Practical Oral Care for People With Developmental Disabilities

Developmental disabilities such as autism, cerebral palsy, Down syndrome, and mental retardation are present during childhood or adolescence and last a lifetime. They affect the mind, the body, and the skills people use in everyday life: thinking, talking, and self-care. People with disabilities often need extra help to achieve and maintain good health. Oral health is no exception.

Over the past three decades, a trend toward deinstitutionalization has brought people of all ages and levels of disability into the fabric of our communities. Today, approximately 80 percent of those with developmental disabilities live in community-based group residences or at home with their families. Together with their caregivers, they now look to practitioners in the community for dental services.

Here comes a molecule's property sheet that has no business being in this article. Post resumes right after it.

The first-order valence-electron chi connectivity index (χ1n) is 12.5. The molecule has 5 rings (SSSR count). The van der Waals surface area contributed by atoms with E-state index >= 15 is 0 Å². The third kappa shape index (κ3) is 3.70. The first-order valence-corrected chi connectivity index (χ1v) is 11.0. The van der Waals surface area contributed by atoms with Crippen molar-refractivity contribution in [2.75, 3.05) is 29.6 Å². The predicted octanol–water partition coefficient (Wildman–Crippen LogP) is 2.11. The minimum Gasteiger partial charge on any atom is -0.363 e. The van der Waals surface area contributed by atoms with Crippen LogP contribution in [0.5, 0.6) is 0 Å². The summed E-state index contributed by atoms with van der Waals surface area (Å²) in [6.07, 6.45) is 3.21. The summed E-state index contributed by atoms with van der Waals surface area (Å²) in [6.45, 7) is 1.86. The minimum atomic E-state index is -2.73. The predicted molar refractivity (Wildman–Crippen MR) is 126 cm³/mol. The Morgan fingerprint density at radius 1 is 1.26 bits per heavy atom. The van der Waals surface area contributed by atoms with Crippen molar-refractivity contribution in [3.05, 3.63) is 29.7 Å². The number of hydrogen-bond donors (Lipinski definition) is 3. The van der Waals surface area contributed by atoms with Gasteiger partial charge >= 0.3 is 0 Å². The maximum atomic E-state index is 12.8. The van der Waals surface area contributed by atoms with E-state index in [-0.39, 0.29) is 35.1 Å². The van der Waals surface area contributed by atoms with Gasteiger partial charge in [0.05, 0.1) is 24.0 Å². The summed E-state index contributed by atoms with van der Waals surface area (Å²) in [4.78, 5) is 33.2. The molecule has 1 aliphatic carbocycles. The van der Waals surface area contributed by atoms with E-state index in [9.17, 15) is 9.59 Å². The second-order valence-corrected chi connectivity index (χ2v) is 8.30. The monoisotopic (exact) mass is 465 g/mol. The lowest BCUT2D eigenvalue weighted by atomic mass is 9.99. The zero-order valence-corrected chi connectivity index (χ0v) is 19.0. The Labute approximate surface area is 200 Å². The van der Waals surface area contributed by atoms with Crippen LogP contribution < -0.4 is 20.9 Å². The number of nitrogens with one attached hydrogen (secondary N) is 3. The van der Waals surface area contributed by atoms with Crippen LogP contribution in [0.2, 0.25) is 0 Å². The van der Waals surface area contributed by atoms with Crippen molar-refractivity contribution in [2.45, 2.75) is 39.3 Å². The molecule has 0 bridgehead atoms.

Providing oral care to patients with disabilities, however, is not without its challenges--or its rewards. Variations in mental capacity, behaviour, and physical ability, for example, call for flexibility and creativity in the operatory. Some adaptation of the skills you use every day is also necessary to ensure safe and effective patient care. When the dental team is informed and prepared, most people with mild or moderate developmental disabilities can be treated successfully in the general practice setting.

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